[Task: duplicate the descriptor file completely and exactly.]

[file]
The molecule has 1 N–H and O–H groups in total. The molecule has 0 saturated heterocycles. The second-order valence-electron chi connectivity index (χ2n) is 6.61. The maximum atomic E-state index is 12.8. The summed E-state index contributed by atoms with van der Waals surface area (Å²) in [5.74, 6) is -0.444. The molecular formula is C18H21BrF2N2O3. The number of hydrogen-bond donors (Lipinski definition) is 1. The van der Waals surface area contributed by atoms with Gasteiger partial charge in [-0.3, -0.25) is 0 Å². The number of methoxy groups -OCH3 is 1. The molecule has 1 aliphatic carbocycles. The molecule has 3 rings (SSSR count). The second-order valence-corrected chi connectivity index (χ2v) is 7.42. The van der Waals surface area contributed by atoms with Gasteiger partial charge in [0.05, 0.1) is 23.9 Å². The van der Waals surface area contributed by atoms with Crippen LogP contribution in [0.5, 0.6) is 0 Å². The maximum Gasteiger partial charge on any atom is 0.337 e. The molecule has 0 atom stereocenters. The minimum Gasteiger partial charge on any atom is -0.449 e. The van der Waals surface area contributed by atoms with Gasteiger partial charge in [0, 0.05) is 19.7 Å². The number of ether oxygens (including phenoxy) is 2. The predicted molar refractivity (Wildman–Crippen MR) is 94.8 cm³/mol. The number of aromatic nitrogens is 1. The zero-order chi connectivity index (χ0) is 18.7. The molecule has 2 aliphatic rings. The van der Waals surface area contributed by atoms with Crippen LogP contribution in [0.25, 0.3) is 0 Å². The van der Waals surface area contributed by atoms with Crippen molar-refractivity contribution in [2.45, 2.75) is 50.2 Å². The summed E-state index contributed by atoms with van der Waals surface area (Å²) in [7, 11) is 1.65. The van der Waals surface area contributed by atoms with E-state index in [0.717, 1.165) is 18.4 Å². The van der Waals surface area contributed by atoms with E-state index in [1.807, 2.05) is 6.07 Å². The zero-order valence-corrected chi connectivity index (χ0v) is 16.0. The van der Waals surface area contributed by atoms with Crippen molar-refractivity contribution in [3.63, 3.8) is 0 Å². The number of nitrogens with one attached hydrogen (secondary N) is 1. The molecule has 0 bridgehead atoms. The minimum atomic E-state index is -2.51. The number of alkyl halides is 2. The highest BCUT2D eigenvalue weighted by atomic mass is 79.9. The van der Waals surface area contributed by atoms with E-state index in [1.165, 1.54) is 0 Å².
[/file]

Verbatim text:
The molecule has 1 N–H and O–H groups in total. The molecule has 0 saturated heterocycles. The second-order valence-electron chi connectivity index (χ2n) is 6.61. The maximum atomic E-state index is 12.8. The summed E-state index contributed by atoms with van der Waals surface area (Å²) in [5.74, 6) is -0.444. The molecular formula is C18H21BrF2N2O3. The number of hydrogen-bond donors (Lipinski definition) is 1. The van der Waals surface area contributed by atoms with Gasteiger partial charge in [-0.3, -0.25) is 0 Å². The number of methoxy groups -OCH3 is 1. The molecule has 1 aliphatic carbocycles. The molecule has 3 rings (SSSR count). The second-order valence-corrected chi connectivity index (χ2v) is 7.42. The van der Waals surface area contributed by atoms with Gasteiger partial charge in [0.05, 0.1) is 23.9 Å². The van der Waals surface area contributed by atoms with Crippen LogP contribution in [0.5, 0.6) is 0 Å². The maximum Gasteiger partial charge on any atom is 0.337 e. The molecule has 0 atom stereocenters. The minimum Gasteiger partial charge on any atom is -0.449 e. The van der Waals surface area contributed by atoms with Gasteiger partial charge in [0, 0.05) is 19.7 Å². The number of ether oxygens (including phenoxy) is 2. The predicted molar refractivity (Wildman–Crippen MR) is 94.8 cm³/mol. The number of aromatic nitrogens is 1. The zero-order chi connectivity index (χ0) is 18.7. The molecule has 2 aliphatic rings. The van der Waals surface area contributed by atoms with Crippen LogP contribution in [0.25, 0.3) is 0 Å². The van der Waals surface area contributed by atoms with Crippen molar-refractivity contribution in [2.45, 2.75) is 50.2 Å². The summed E-state index contributed by atoms with van der Waals surface area (Å²) in [7, 11) is 1.65. The van der Waals surface area contributed by atoms with E-state index in [0.717, 1.165) is 18.4 Å². The van der Waals surface area contributed by atoms with E-state index in [1.807, 2.05) is 6.07 Å². The zero-order valence-corrected chi connectivity index (χ0v) is 16.0. The van der Waals surface area contributed by atoms with Crippen molar-refractivity contribution in [3.63, 3.8) is 0 Å². The number of nitrogens with one attached hydrogen (secondary N) is 1. The molecule has 0 bridgehead atoms. The minimum atomic E-state index is -2.51. The number of alkyl halides is 2. The highest BCUT2D eigenvalue weighted by atomic mass is 79.9. The van der Waals surface area contributed by atoms with E-state index in [1.165, 1.54) is 0 Å².